Against the idea of consciousness residing in computers and robots, Searle cites the famous Chinese Room argument, which was directed at the central claim of strong artificial intelligence – specifically, the idea that running a computer program can of itself be sufficient for, or constitutive of understanding (John Searle, 1980, 1984, 1990) The essence of this thought experiment is that a person knows no Chinese, but who appropriately answers questions in Chinese by virtue of manipulating symbols or the according to the rules of a (hypothetical) computer program, would not thereby understand any part of the resulting “conversation.” Computing is by definition purely syntactical, and consists only of manipulation of uninterpreted formal symbols according to the explicit rules of a program. The occupant of the Chinese room does all that, but it understands nothing” pp21-2

Simulation is not duplication, and to act as if one understands Chinese does not guarantee that one does.

Here is no place to go into great detail, but those were some sketches of what we are up against in our studies of dimensions of consciousness.

Of course there is a multitude of verified phenomena that suggest that the brain interacts with a conscious awareness: OBEs, NDEs, distance viewing, mediumistic phenomena, precognition, psychokinesis: readers will be familiar with much of the evidence. The work of many leading quantum physicists strongly suggests that contrary to the idea that brains produce consciousness and mind, it would be more correct to say that mind produces brains, just as it most certainly produces computers as well as robots,  however humanlike they may behave.  evolutionary psychology of the hard problem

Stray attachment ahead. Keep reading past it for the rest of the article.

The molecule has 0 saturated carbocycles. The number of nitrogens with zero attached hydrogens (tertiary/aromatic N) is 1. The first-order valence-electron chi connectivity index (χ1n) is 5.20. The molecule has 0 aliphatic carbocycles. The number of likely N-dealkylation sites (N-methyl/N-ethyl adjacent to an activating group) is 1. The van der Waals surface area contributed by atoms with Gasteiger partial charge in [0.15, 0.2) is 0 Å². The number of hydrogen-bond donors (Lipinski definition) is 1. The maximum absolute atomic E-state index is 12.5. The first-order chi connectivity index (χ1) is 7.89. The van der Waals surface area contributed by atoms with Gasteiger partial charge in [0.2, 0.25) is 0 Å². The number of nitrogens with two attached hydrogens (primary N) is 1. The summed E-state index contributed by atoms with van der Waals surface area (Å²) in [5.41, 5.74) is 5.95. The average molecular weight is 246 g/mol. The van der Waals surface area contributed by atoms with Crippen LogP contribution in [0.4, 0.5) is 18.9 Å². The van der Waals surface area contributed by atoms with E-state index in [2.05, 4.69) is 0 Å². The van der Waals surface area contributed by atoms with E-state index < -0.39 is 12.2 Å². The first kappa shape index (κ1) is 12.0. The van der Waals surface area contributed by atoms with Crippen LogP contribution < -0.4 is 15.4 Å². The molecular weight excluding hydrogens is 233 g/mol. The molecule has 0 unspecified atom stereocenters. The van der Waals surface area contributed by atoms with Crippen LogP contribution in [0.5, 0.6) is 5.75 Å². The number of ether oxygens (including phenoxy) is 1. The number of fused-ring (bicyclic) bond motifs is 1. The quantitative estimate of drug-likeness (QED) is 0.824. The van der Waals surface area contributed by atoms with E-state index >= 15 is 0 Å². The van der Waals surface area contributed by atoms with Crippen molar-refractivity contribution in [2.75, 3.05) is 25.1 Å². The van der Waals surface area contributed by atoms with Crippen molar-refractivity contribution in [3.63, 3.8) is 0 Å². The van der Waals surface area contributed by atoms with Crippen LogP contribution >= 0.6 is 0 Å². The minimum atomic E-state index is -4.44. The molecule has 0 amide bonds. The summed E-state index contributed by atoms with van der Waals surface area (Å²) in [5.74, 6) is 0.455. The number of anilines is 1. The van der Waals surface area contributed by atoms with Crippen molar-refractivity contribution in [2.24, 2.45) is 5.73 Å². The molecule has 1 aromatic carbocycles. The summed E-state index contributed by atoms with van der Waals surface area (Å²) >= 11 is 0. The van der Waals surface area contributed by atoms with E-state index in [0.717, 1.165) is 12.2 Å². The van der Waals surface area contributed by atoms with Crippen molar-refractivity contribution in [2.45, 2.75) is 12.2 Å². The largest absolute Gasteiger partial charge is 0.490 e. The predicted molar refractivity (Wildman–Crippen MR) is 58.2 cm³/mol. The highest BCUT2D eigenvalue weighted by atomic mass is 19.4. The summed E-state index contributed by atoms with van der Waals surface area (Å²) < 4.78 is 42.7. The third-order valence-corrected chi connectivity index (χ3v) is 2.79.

Wiki article: The ethics of artificial intelligence is the part of the ethics of technology specific to robots and other artificially intelligent beings. It is typically divided into roboethics, a concern with the moral behavior of humans as they design, construct, use and treat artificially intelligent beings, and machine ethics, concern with the moral behavior of artificial moral agents (AMAs)

Afterlife Teaching From Stephen the Martyr by Michael Cocks is published by White Crow Books and available from Amazon and other bookstores.

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Next blog October 2

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Private Dowding: How reliable a witness?

Posted on 07 September 2012, 0:45

Humanity has always sought guidance and inspiration from the world of spirit: prophets, seers, mediums, psychics, have been found in every society , at all periods of human history: what they have proclaimed has given rise to countless religious movements and philosophies. Writings thus inspired are found in the Holy Scriptures of the great religions, and there is general agreement that many of these writings are profound and are reliable spiritual guides. 

But how reliable are they? How do we decide, surrounded as we are by such various and discordant voices?